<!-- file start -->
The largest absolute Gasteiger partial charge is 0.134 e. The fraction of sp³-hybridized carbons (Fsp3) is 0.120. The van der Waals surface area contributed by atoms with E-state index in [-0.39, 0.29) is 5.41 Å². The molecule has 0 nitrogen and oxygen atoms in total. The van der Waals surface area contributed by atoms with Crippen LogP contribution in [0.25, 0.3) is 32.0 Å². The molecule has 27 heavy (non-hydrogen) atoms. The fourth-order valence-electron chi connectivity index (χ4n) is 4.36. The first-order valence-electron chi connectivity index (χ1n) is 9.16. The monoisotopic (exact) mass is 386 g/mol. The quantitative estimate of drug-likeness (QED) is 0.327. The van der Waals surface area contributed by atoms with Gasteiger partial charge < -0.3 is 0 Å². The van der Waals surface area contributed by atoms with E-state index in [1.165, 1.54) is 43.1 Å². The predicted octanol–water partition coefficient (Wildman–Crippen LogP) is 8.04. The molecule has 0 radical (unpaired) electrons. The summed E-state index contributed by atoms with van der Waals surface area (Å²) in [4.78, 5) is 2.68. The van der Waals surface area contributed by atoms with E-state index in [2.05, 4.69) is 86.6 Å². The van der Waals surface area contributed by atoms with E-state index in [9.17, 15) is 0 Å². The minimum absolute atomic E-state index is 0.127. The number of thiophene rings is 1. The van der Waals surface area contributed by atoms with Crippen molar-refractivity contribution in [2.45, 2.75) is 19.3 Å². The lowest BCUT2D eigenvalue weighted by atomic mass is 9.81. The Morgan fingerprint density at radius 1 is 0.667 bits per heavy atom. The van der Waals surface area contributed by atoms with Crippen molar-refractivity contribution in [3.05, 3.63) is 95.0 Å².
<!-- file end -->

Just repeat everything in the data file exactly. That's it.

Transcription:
The largest absolute Gasteiger partial charge is 0.134 e. The fraction of sp³-hybridized carbons (Fsp3) is 0.120. The van der Waals surface area contributed by atoms with E-state index in [-0.39, 0.29) is 5.41 Å². The molecule has 0 nitrogen and oxygen atoms in total. The van der Waals surface area contributed by atoms with Crippen LogP contribution in [0.25, 0.3) is 32.0 Å². The molecule has 27 heavy (non-hydrogen) atoms. The fourth-order valence-electron chi connectivity index (χ4n) is 4.36. The first-order valence-electron chi connectivity index (χ1n) is 9.16. The monoisotopic (exact) mass is 386 g/mol. The quantitative estimate of drug-likeness (QED) is 0.327. The van der Waals surface area contributed by atoms with Gasteiger partial charge < -0.3 is 0 Å². The van der Waals surface area contributed by atoms with E-state index in [1.165, 1.54) is 43.1 Å². The predicted octanol–water partition coefficient (Wildman–Crippen LogP) is 8.04. The molecule has 0 radical (unpaired) electrons. The summed E-state index contributed by atoms with van der Waals surface area (Å²) in [4.78, 5) is 2.68. The van der Waals surface area contributed by atoms with E-state index in [2.05, 4.69) is 86.6 Å². The van der Waals surface area contributed by atoms with E-state index in [9.17, 15) is 0 Å². The minimum absolute atomic E-state index is 0.127. The number of thiophene rings is 1. The van der Waals surface area contributed by atoms with Crippen molar-refractivity contribution in [2.45, 2.75) is 19.3 Å². The lowest BCUT2D eigenvalue weighted by atomic mass is 9.81. The Morgan fingerprint density at radius 1 is 0.667 bits per heavy atom. The van der Waals surface area contributed by atoms with Crippen molar-refractivity contribution in [3.05, 3.63) is 95.0 Å².